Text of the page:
Blacks and clinical trials
Manny Otiko | 5/8/2013, 5 p.m.
Common knowledge holds that African Americans are reluctant to take part in clinical trials for the pharmaceutical industry, and some say for good reason. Such horrific experiences as the Tuskegee Study of Untreated Syphilis in the Negro Male have made many African Americans wary of such testing.
The Tuskegee study was an infamous 40-year experiment carried out by officials from the U.S. Public Health Service from 1932 to 1972. It involved 600-some poor, mostly illiterate Black sharecroppers in Macon County, Ala., many in the late stages of syphilis. Three hundred ninety-nine of the men had the disease (201 were part of a control group), but were led to believe they were receiving treatment for "bad blood." They were never told they had syphilis and had no idea of the severity of their condition, for which there was no known cure. In reality, they were not being treated at all and there was never any intention by those leading the study of curing them. They were being used as human guinea pigs to observe what the long-term effects of the disease would be on Black males.
In the late stages, syphilis can damage the brain, nerves, eyes, heart, blood vessels, liver, bones, and joints. Symptoms include difficulty coordinating muscle movements, paralysis, numbness, gradual blindness, and dementia. This damage may be serious enough to cause death.
In return for their participation, the test subjects received free "healthcare," meals and burial services. U.S. Public Health Service officials also carried out similar experiments on human subjects in Guatemala.
On May 16, 1997, President Bill Clinton formally apologized for the experiment. "The United States government did something that was wrong--deeply, profoundly, morally wrong. It was an outrage to our commitment to integrity and equality for all our citizens . . . clearly racist."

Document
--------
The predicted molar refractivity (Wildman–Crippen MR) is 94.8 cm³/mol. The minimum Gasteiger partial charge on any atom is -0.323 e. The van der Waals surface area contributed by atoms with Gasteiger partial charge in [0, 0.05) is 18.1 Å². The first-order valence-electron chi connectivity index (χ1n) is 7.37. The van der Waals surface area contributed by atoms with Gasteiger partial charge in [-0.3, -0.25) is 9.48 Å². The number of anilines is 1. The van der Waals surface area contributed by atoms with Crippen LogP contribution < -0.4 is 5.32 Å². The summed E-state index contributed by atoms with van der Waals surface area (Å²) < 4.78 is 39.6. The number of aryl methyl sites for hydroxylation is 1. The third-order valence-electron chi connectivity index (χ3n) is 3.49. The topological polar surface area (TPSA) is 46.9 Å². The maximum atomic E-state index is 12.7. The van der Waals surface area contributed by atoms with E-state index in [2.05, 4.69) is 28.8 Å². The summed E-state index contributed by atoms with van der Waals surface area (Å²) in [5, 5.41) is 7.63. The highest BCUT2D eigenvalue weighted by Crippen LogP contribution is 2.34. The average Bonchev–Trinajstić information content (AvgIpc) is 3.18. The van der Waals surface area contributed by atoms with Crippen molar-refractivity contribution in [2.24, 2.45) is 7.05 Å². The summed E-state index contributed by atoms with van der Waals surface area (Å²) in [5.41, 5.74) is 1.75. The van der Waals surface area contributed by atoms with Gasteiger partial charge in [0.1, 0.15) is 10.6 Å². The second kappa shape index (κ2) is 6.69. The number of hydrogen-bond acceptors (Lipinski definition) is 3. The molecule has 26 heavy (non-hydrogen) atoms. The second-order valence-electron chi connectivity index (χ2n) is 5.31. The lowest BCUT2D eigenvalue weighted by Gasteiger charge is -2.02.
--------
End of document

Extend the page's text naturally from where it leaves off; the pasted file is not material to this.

Oddly, Black doctors and nurses were involved in the study, though not in control, and it was done on the campus of the famed Tuskegee Institute. The Black professionals also never revealed to the men what was going on.
By the time the experiment was concluded, 28 men had died from the disease, another 100 from related complications, 40 of their wives had been infected, and 19 children had been born with congenital syphilis. Penicillin became available as the standard treatment for disease before the end of World War II and more than two decades before the end of the study, but the men were deliberately denied the drug.
The last survivor of the experiment, Ernest Hendon, survived until 2004 and died at age 96.
"Among many African Americans, the idea of clinical drug trials invokes the Tuskegee Syphilis Study, in which poor Black men participated in a research study for 40 years without ever being told they had syphilis," wrote Tennessee State Rep. Antonio Parkinson in a guest editorial for the Memphis Commercial Appeal in 2012. "This atrocity led to additional infections and untreated cases of syphilis, and many of the participants died," Parkinson wrote. "That study, and the distrust it helped create, had a significant impact on the participation of African Americans in clinical drug trials in the 40 years since its end."